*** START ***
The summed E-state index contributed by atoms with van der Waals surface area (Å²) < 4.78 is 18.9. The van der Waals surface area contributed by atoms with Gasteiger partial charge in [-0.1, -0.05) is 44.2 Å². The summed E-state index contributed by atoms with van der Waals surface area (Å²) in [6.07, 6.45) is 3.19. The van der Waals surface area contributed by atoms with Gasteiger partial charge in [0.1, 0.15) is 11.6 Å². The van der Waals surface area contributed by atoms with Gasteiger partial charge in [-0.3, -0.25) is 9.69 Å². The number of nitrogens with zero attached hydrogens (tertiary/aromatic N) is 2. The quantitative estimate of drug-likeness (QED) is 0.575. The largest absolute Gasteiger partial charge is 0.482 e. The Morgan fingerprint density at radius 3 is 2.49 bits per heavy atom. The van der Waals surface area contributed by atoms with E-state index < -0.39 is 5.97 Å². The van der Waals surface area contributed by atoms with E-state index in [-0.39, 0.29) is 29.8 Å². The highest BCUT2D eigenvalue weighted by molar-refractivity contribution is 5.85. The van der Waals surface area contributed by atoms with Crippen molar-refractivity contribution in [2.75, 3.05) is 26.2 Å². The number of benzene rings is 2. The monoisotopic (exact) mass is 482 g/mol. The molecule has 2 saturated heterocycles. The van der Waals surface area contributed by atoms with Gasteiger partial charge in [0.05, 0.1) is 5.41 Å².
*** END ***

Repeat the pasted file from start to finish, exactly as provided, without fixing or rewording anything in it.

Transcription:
The summed E-state index contributed by atoms with van der Waals surface area (Å²) < 4.78 is 18.9. The van der Waals surface area contributed by atoms with Gasteiger partial charge in [-0.1, -0.05) is 44.2 Å². The summed E-state index contributed by atoms with van der Waals surface area (Å²) in [6.07, 6.45) is 3.19. The van der Waals surface area contributed by atoms with Gasteiger partial charge in [0.1, 0.15) is 11.6 Å². The van der Waals surface area contributed by atoms with Gasteiger partial charge in [-0.3, -0.25) is 9.69 Å². The number of nitrogens with zero attached hydrogens (tertiary/aromatic N) is 2. The quantitative estimate of drug-likeness (QED) is 0.575. The largest absolute Gasteiger partial charge is 0.482 e. The Morgan fingerprint density at radius 3 is 2.49 bits per heavy atom. The van der Waals surface area contributed by atoms with E-state index < -0.39 is 5.97 Å². The van der Waals surface area contributed by atoms with E-state index in [-0.39, 0.29) is 29.8 Å². The highest BCUT2D eigenvalue weighted by molar-refractivity contribution is 5.85. The van der Waals surface area contributed by atoms with Crippen molar-refractivity contribution in [2.75, 3.05) is 26.2 Å². The number of benzene rings is 2. The monoisotopic (exact) mass is 482 g/mol. The molecule has 2 saturated heterocycles. The van der Waals surface area contributed by atoms with Gasteiger partial charge in [0.05, 0.1) is 5.41 Å².